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    Re: [AUTOMATIC WATCHES] Expensive old tech: bad power reserve, no perpetual calendar, low accuracy

    Just as an aside, this year the 6R15C is trickling out in $500ish Seikos, and it actually has a 10 hour longer power reserve than the Rolex 3135 (60 hours).

    I would like to see more complications on affordable watches like Rolex and Omega. But the magic isn't with complications. The hard part is in keeping them accurate. I wouldn't personally think of co-axial and spring drive as minor innovations, but radical revisions on how a watch keeps time. There are many other developments that are less noteworthy. Seiko's spron, Rolex's parachrom bleu, Omega's SI14 hairsprings. JLC and Omega's ceramic ball bearing mounted rotors. Rolex's parashock, Seiko's MEMS manufactured parts and so on.

    I think the primary difference is, then, that you're judging the quality of a watch by complications instead of by time keeping. Although most good Swiss watches still come adorned with COSC, internally, they may be more accurate than the rating (both your individual watch and the company's standards) and GS, Nomos, JLC, Patek and others have publicly tighter standards.

    As per why horological tech develops rather slowly, I think it's two reasons: first, it's a very old field compared to cars or computers, with much of its innovation accomplished in the 18th and 19th centuries, and perhaps more importantly, two, that the field is considered obsolete and unnecessary. Were we to be in the 1950s where clocks were not in every single room, we didn't have cell phones or computers with the time on it, and $100 quartz super time keepers didn't exist, I think we'd see a really big push towards super high performance movements, perhaps radically better than what does exist today. But we don't.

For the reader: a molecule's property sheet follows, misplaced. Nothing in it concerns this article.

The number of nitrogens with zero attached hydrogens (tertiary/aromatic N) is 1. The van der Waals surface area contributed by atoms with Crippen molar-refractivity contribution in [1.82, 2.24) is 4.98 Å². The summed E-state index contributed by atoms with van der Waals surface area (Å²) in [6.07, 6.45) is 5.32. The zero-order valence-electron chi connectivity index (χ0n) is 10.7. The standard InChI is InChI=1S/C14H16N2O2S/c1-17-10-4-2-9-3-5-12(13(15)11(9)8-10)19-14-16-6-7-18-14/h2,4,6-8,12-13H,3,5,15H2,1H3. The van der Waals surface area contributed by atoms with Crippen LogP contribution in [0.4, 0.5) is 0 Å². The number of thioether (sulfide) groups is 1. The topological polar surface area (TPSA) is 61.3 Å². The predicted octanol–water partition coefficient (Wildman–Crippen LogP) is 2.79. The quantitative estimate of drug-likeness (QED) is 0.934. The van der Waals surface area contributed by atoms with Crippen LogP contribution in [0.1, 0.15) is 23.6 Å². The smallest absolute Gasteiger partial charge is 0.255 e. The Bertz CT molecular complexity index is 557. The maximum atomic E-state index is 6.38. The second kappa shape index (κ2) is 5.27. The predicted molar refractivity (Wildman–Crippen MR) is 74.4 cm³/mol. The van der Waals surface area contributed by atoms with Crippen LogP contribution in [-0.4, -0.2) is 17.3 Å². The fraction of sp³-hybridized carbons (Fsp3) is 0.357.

So that's the why insofar as the watches themselves. In regards to pricing, I think the mistake made is in tying watch prices to watch performance. For the vast majority of Rolex and Omega buyers (perhaps other brands too) the watch is insignificant. The important thing is that you can proudly display your superiority on your wrist. Most luxury brands, even ones that make better watches than these, want that slice of the prestige pie, and tie their prices relative to Rolex.
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    Re: [AUTOMATIC WATCHES] Expensive old tech: bad power reserve, no perpetual calendar, low accuracy

    Doesn't the fact that people are paying the money suggest that on some level these watches must be worth what they cost?
    Last edited by Likestheshiny; October 7th, 2012 at 17:01.
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    [QUOTE=CitizenM;5520184]Just as an aside, this year the 6R15C is trickling out in $500ish Seikos, and it actually has a 10 hour longer power reserve than the Rolex 3135 (60 hours).

    Which ones ?




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    Re: [AUTOMATIC WATCHES] Expensive old tech: bad power reserve, no perpetual calendar, low accuracy

    TheWalrus: My approach is utilitarian because as akasnowmaaan said, expensive watches are Veblen goods. We all know that their price is higher than their value, and that if you want a cheap quartz you have perpetual calendar, 10 years battery, and very good accuracy.

    But focusing only in the automatic industry, if there's always been improvements through the years, I don't understand why we are not getting any real improvements in the last decades. Especially the ones I named that could be implemented in most watches. Great complications and rare models will always exist.

    Is there any point in purposely avoid to improve automatic watches in such basic functions? Would they be considered less automatic with a better power reserve, perpetual calendar and higher accuracy? Because I thought automatic does not equal to obsolete stuff sold at a expensive price, just a traditional way to do watches. And this traditional way always included progress too.... until now.
    Last edited by Veole; October 4th, 2012 at 21:17.